The liquid air energy storage system will provide over eight hours of storage
Highview Power Storage has entered into a partnership with Encore Renewable Energy to build a 50MW liquid air energy storage system in the US state of Vermont.
The companies claim that it will be the first utility-scale liquid air energy storage system in the country.
The facility will provide over eight hours of storage, or 400MWh, and will assist in resolving the longstanding energy transmission challenges surrounding Vermont’s Sheffield-Highgate Export Interface (SHEI). It will also enable the efficient transport and integration of renewable energy.
Highview Power and Encore announced that they are in discussions with potential utility and transmission grid operators regarding the capabilities and services the energy storage system can provide.
Highview Power USA vice president Salvatore Minopoli said: “With their expertise in community-scale solar PV systems, traditional battery storage applications and solutions for the redevelopment of under-utilised properties, Encore Renewable Energy is a perfect partner for us as we continue expanding our technology in the United States.”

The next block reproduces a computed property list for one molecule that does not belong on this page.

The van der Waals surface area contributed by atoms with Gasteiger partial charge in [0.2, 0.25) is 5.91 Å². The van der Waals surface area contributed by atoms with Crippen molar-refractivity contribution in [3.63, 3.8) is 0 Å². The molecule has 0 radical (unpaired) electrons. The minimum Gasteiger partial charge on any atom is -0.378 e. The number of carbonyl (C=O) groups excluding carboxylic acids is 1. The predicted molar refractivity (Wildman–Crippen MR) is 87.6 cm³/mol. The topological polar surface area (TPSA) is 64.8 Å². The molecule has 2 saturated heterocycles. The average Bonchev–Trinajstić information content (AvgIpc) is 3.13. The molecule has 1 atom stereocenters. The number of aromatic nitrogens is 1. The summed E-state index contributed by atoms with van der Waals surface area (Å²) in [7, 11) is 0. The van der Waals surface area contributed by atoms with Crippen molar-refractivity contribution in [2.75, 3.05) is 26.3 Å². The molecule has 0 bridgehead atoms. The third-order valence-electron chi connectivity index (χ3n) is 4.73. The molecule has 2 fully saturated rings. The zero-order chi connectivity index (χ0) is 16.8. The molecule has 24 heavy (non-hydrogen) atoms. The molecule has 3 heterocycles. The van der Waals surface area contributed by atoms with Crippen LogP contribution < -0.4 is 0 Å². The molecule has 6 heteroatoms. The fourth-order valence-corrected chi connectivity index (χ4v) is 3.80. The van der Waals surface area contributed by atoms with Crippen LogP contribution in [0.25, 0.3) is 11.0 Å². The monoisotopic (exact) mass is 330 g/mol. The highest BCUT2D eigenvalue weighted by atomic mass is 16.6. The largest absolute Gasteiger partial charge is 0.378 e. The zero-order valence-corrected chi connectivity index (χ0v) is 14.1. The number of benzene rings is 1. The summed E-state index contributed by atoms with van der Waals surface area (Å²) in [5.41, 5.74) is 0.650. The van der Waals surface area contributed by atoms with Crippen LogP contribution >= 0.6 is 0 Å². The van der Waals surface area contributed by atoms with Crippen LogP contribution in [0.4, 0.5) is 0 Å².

Highview Power has created proprietary liquid air energy storage system named CryoBattery
Highview Power has developed a proprietary liquid air energy storage system, called CryoBattery, that utilises excess or off-peak electricity to clean and compress air that is stored in liquid form in insulated tanks at temperatures approaching minus 196 degrees Celsius.
According to the London-based company, when the electricity is in high demand and more valuable, the pressurised gas is allowed to warm, turning a turbine as it expands and thus generating energy that can be used at peak times when the sun is not shining and the wind is not blowing.
Encore Renewable Energy founder and CEO Chad Farrell said: “Highview Power’s patented technology offers a unique, cost effective solution for unleashing a greater amount of cost-efficient renewable energy generation in transmission constrained areas.
“It will also allow for fewer curtailments and provide important energy balancing services for the rapidly evolving modern grid; all of which are extremely important as we look to build the infrastructure required to support a robust clean energy economy.”